Thursday, June 14, 2007

Figuratively speaking

Sluggish growth for the big domestic brewers, double digit growth in craft beer. That’s from the Brewers Association earlier this spring, which took a look at supermarket sales from 2005 to 2006 in a snapshot of the nation’s craft beer industry.

The breakdown, according to the trade group, goes like this: 2.4% growth for the big brewers (personified here as Bud C. Miller), while craft beer saw a nearly 18% percent surge in sales. Craft beer is the alcoholic beverage industry’s segment to watch, boasts the Brewers Association.

Given that news, and with Garden State craft beer’s showcase festival coming up June 23rd, we wanted to see where New Jersey’s microbrewers and brewpubs were situated in the industry nationwide, and what the landscape, numerically speaking, looks like for the state’s craft beer business.

The Brewers Association was kind enough to pull together some production stats for us (a million thanks to BA director Paul Gatza, who took the time during a busy spring schedule to whip up the Excel files).

If you’re into figures, then you’ll be well-armed in case there’s a pop quiz at the 11th Annual Garden State Craft Brewers Festival aboard the USS New Jersey. (These numbers probably aren’t going to help you charm the ladies, and spouting them could just get you sucked into a beer geek debate or two.)

So sit back, pour a cold one and crunch some pretzels or Planters, while we crunch the numbers, with visual aids, too! (Some quick points: The stats are drawn from figures reported to the BA by member breweries and brewpubs. New Jersey-specific figures are for the years 2001-06. Also, click on the charts to enlarge them.)

• Top state producer of craft beer: California. That's probably no surprise to anyone who really follows the industry. Golden State craft brewers brewed up 1.3 million barrels (bbls) last year. Rounding out the top five: Ohio, Colorado, Oregon and our foamy neighbor to the north, New York.

California reigns as production king with nearly a half-million barrel advantage over Ohio (859,098 bbls). North Dakota finished last at 550 bbls.

In case you’re wondering (as we were and hence pursued this project), New Jersey came in 29th with 26,384 bbls. (That’s a 2.3% increase from ’05, by the way.) Our neighbors west and south are running laps around us: Delaware (20th) cranks out nearly twice as much craft beer as New Jersey, while Pennsylvania (14th) brews almost 4 1/2 times as much.

• Most disappointing stat (for some reason, this bugged us): Alaska, which in terms of population density has less than one person per square kilometer, compared to our nearly 300 people per square kilometer, is apparently more into craft beer than we are. Alaskan craft brewers made nearly 121,000 bbls last year (for 12th place). Maybe we’re crying in our beer for nothing, but geez we’re on the East Coast, anchored by the metropolitan poles of New York and Philadelphia. Sigh, even Montana finished better than we did, at 64,306 bbls to rank 17th.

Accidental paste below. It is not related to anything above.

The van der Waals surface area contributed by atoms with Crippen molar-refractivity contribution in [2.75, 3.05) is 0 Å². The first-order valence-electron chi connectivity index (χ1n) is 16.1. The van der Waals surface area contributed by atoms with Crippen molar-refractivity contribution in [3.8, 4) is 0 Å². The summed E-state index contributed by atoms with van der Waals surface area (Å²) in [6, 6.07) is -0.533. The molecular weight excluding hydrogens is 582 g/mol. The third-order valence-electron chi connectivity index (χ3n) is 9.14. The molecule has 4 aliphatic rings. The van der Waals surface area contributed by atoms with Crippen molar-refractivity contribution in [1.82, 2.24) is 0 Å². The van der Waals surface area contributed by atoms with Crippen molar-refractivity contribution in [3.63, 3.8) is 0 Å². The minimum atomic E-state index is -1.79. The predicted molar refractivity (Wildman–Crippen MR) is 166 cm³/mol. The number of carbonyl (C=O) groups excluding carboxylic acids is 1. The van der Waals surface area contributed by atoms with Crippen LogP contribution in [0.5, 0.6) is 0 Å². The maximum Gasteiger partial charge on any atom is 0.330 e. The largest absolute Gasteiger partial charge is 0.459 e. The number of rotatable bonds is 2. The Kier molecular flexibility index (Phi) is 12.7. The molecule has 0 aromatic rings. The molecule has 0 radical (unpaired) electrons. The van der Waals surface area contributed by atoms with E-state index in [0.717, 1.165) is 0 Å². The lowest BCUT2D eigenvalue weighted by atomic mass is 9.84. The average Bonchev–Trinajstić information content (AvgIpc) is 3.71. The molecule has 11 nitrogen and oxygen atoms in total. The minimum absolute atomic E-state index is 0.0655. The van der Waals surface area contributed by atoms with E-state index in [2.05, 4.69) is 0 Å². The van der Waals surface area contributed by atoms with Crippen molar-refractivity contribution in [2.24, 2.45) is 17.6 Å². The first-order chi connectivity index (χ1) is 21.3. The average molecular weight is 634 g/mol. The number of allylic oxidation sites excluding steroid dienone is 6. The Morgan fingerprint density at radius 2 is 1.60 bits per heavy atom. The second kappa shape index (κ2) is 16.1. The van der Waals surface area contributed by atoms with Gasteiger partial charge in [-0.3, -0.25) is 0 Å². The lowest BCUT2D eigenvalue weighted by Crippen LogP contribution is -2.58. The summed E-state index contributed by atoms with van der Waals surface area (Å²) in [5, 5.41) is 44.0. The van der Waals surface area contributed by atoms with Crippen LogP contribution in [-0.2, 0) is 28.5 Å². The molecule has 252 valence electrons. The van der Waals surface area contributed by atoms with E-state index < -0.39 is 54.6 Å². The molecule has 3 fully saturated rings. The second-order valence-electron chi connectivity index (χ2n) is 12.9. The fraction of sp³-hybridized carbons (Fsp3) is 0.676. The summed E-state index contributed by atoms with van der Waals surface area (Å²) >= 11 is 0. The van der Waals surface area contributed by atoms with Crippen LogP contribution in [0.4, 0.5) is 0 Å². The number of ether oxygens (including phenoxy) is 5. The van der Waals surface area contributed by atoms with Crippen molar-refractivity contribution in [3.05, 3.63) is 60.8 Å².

We’re not, by any stretch, laying blame on the good New Jersey brewing folks who put the better beer beside our jazzed up steaks, barbecue and hot-off-the-grill dogs and burgers. Jersey is a tough place for any business to be in business. Get into an enterprise that comes with some added regulatory pressure (à la the alcoholic beverage industry) and you can put an exponent on the degree of difficulty. More on this issue at some point soon.

Moving on … Jersey-specific stats

• The Garden State’s top craft brewer is again Flying Fish. The Cherry Hill brewer is closing in on the 10,000 bbl mark (9,785 bbls, a 3.4% percent increase) and dominated the state’s craft beer production for the period observed. River Horse Brewing in Lambertville continues as the place horse (4,750 bbls), while taking show is High Point and its wheat beers. (See the charts for the production trends and the 2005-06 year-to-year micro results.)

• In the subset category of brewpubs, Triumph (Princeton) is tops at 1,310 bbls, followed by Harvest Moon (New Brunswick), 850 bbls. (See the chart for the top six brewpubs.)

• Gone but not forgotten: Heavyweight Brewing. The purveyor of the ever-interesting Perkuno’s Hammer (imperial porter) opted to pack things in last August, with an eye toward popping up on the PA side of the Delaware River in some form. But as beer scribe Lew Bryson has recounted on his blog (with some reminiscing) the Hammer was taken in as a foster child by Victory Brewing in PA.

• Worth mentioning: High Point – aka Ramstein – in Butler and Climax Brewing in Roselle Park were rated among the top 50 craft beers based on user reviews on (see the June 2007 issue of their hard copy mag). Also, Philadelphia's the City Paper gave top accolades to Flying Fish's Farmhouse Summer Ale in its rating of summer brews.

The Brewers Association is upbeat for 2007’s industry prospects, forecasting the nation's 1,400 craft brewers and brewpubs will top the $500 million sales mark. All stats aside, we’re going to pour another brew in support and follow the BA's lead.